Duncan Ingraham

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Duncan Ingraham, during his period of service in the Confederate States Navy.

Duncan Nathaniel Ingraham (6 December 1802 – 16 October 1891) was an officer in the United States Navy who later served in the Confederate States Navy.

U.S. Navy service[edit]

A native of Charleston, South Carolina, Ingraham was appointed Midshipman in the United States Navy on 18 June 1812 at the age of 10. After years of distinguished service, he was commissioned Captain 14 September 1855. While in command of the sloop-of-war St. Louis in the Mediterranean, in July 1853, he interfered with the detention by the Austrian consul at Smyrna (Izmir, Turkey) of Martin Koszta, a Hungarian who had declared in New York his intention of becoming an American citizen, and, who had been seized and confined in the Austrian ship Hussar. For his conduct in this matter he was voted thanks and a Gold Medal by Congress.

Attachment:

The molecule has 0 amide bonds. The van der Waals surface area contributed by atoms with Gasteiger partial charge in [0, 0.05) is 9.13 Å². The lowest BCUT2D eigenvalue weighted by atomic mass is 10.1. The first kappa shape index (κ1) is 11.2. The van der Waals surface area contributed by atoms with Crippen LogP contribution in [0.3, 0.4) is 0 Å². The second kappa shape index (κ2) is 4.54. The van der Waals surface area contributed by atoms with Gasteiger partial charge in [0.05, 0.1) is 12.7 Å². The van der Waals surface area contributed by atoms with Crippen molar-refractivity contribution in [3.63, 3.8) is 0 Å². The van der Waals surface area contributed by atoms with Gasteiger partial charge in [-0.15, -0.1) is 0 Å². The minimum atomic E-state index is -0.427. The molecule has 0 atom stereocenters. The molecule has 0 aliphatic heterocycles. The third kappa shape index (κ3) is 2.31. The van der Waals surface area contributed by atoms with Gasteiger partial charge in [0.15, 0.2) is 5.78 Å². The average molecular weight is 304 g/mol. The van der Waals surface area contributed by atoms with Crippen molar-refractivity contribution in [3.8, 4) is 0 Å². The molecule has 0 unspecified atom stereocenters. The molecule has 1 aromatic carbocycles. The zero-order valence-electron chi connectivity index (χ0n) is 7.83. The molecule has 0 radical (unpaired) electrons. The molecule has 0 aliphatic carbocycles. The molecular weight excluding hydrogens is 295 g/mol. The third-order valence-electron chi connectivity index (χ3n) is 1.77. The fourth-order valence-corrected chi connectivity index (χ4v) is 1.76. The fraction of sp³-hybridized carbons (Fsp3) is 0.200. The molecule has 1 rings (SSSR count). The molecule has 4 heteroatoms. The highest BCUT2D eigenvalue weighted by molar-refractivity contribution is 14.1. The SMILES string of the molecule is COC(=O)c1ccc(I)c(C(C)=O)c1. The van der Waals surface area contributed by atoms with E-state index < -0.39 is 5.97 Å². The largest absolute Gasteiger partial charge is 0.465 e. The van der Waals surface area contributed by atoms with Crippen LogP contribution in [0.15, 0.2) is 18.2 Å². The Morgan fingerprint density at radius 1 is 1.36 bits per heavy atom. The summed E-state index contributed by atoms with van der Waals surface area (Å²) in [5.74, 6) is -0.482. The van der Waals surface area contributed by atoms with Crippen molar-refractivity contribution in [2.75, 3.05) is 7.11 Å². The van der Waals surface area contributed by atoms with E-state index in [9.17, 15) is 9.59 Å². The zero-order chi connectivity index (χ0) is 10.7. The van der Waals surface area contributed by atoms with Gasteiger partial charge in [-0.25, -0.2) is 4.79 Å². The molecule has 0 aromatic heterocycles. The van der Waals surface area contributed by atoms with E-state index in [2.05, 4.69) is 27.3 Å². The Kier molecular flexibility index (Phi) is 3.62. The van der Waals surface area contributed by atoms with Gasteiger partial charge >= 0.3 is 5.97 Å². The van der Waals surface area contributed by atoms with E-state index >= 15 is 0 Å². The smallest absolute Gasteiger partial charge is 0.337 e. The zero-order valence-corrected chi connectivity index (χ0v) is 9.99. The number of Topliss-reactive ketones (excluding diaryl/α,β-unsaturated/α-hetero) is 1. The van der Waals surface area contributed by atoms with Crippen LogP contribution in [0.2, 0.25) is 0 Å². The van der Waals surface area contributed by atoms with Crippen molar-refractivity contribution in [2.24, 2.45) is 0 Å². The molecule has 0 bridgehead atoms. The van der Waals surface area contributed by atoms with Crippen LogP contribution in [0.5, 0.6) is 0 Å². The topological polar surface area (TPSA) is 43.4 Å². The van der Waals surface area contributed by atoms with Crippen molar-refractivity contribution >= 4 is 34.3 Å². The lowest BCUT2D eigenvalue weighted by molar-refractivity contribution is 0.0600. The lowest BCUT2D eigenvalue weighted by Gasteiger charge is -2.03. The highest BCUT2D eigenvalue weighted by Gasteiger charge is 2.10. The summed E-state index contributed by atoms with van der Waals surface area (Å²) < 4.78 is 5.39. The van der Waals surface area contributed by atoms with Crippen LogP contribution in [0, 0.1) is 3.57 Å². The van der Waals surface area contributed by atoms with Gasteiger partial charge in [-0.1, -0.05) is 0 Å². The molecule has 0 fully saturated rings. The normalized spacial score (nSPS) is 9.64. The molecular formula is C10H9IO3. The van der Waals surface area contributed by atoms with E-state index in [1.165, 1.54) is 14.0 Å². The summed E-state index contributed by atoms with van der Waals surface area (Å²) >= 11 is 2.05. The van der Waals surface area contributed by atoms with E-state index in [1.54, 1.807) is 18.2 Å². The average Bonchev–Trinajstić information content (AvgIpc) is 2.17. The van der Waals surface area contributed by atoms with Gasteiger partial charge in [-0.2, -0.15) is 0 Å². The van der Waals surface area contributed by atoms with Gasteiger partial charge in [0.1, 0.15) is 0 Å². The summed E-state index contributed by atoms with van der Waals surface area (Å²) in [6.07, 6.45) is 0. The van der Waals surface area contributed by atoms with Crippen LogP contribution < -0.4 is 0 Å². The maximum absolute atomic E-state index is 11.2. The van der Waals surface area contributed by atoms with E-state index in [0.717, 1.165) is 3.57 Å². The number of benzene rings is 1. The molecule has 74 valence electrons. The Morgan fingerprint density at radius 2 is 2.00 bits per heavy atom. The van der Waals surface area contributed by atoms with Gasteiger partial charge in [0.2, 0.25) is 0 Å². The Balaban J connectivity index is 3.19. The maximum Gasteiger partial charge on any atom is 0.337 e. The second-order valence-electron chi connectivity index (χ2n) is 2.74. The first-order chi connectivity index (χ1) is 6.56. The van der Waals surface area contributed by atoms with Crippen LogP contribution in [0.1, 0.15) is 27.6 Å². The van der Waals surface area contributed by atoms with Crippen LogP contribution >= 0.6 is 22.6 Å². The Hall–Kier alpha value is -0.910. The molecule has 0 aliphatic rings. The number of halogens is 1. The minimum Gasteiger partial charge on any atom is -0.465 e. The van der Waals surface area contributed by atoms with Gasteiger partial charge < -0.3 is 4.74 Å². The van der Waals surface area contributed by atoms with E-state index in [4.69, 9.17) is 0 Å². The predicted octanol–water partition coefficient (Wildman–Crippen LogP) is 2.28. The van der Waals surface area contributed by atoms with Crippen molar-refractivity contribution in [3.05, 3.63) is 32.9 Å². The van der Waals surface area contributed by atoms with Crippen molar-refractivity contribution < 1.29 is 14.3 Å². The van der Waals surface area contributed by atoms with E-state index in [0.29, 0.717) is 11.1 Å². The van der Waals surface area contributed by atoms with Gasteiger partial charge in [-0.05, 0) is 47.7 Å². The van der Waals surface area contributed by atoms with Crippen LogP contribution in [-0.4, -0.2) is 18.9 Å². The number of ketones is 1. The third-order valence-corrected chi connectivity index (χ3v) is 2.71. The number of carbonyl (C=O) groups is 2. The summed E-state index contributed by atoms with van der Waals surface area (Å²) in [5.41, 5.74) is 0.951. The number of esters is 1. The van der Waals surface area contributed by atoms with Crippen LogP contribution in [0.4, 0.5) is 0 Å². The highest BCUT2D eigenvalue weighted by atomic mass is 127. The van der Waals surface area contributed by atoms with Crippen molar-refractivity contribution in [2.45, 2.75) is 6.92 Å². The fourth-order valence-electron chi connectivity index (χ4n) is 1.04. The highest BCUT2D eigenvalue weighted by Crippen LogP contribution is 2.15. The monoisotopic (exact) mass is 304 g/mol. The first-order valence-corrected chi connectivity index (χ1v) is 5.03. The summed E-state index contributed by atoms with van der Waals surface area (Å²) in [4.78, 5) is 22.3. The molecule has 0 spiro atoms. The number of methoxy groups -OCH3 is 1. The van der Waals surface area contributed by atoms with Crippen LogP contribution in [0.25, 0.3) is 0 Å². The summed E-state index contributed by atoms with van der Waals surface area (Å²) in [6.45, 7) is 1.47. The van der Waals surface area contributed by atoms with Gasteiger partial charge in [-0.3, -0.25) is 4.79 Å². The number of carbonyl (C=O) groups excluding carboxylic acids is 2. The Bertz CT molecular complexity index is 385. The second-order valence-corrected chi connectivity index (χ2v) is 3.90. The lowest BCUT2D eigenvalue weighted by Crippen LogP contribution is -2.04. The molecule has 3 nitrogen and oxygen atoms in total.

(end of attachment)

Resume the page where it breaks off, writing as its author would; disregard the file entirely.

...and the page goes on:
Captain Ingraham served as Chief of the Bureau of Ordnance and Hydrographer of the Navy from 1856 until 1860.

Confederate Navy service[edit]

He resigned from the U.S. Navy 4 February 1861 to enter the Confederate States Navy with the rank of captain. He served as Chief of the Ordnance Bureau from 1861 to 1863, and as Commandant of the Charleston naval station from 1862 to 1865.

Ingraham died at Charleston 16 October 1891.

Legacy[edit]

Four ships of the US Navy have been named USS Ingraham in his honor.

References[edit]

This article incorporates text from the public domain Dictionary of American Naval Fighting Ships.

External links[edit]